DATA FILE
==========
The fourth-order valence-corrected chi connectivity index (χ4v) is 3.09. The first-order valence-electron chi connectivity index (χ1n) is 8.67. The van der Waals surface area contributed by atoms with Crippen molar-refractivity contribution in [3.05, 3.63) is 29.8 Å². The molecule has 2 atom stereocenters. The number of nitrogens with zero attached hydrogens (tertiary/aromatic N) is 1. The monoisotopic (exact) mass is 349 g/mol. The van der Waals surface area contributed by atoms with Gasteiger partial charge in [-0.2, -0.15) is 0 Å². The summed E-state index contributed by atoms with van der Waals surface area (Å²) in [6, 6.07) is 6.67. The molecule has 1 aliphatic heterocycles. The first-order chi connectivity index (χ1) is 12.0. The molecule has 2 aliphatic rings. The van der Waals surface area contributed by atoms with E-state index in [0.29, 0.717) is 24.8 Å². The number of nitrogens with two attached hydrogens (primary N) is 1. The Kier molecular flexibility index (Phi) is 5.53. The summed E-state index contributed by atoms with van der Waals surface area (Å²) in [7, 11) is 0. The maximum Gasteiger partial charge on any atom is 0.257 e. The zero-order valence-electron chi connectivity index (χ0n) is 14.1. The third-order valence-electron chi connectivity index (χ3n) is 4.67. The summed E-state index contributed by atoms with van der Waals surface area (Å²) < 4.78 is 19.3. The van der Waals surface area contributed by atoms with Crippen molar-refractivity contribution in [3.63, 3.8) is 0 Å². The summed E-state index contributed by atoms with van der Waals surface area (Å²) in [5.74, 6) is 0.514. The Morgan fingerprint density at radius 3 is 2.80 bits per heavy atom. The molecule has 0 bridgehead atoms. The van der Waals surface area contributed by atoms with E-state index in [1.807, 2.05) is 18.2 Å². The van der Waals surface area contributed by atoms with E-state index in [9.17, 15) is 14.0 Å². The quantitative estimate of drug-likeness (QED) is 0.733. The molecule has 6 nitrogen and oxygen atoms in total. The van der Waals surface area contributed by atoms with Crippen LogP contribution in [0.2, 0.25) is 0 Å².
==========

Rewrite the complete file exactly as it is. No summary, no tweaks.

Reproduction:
The fourth-order valence-corrected chi connectivity index (χ4v) is 3.09. The first-order valence-electron chi connectivity index (χ1n) is 8.67. The van der Waals surface area contributed by atoms with Crippen molar-refractivity contribution in [3.05, 3.63) is 29.8 Å². The molecule has 2 atom stereocenters. The number of nitrogens with zero attached hydrogens (tertiary/aromatic N) is 1. The monoisotopic (exact) mass is 349 g/mol. The van der Waals surface area contributed by atoms with Gasteiger partial charge in [-0.2, -0.15) is 0 Å². The summed E-state index contributed by atoms with van der Waals surface area (Å²) in [6, 6.07) is 6.67. The molecule has 1 aliphatic heterocycles. The first-order chi connectivity index (χ1) is 12.0. The molecule has 2 aliphatic rings. The van der Waals surface area contributed by atoms with E-state index in [0.29, 0.717) is 24.8 Å². The number of nitrogens with two attached hydrogens (primary N) is 1. The Kier molecular flexibility index (Phi) is 5.53. The summed E-state index contributed by atoms with van der Waals surface area (Å²) in [7, 11) is 0. The maximum Gasteiger partial charge on any atom is 0.257 e. The zero-order valence-electron chi connectivity index (χ0n) is 14.1. The third-order valence-electron chi connectivity index (χ3n) is 4.67. The summed E-state index contributed by atoms with van der Waals surface area (Å²) < 4.78 is 19.3. The van der Waals surface area contributed by atoms with Crippen molar-refractivity contribution in [3.63, 3.8) is 0 Å². The summed E-state index contributed by atoms with van der Waals surface area (Å²) in [5.74, 6) is 0.514. The Morgan fingerprint density at radius 3 is 2.80 bits per heavy atom. The molecule has 0 bridgehead atoms. The van der Waals surface area contributed by atoms with E-state index in [1.807, 2.05) is 18.2 Å². The van der Waals surface area contributed by atoms with E-state index in [9.17, 15) is 14.0 Å². The quantitative estimate of drug-likeness (QED) is 0.733. The molecule has 6 nitrogen and oxygen atoms in total. The van der Waals surface area contributed by atoms with Crippen LogP contribution in [0.2, 0.25) is 0 Å².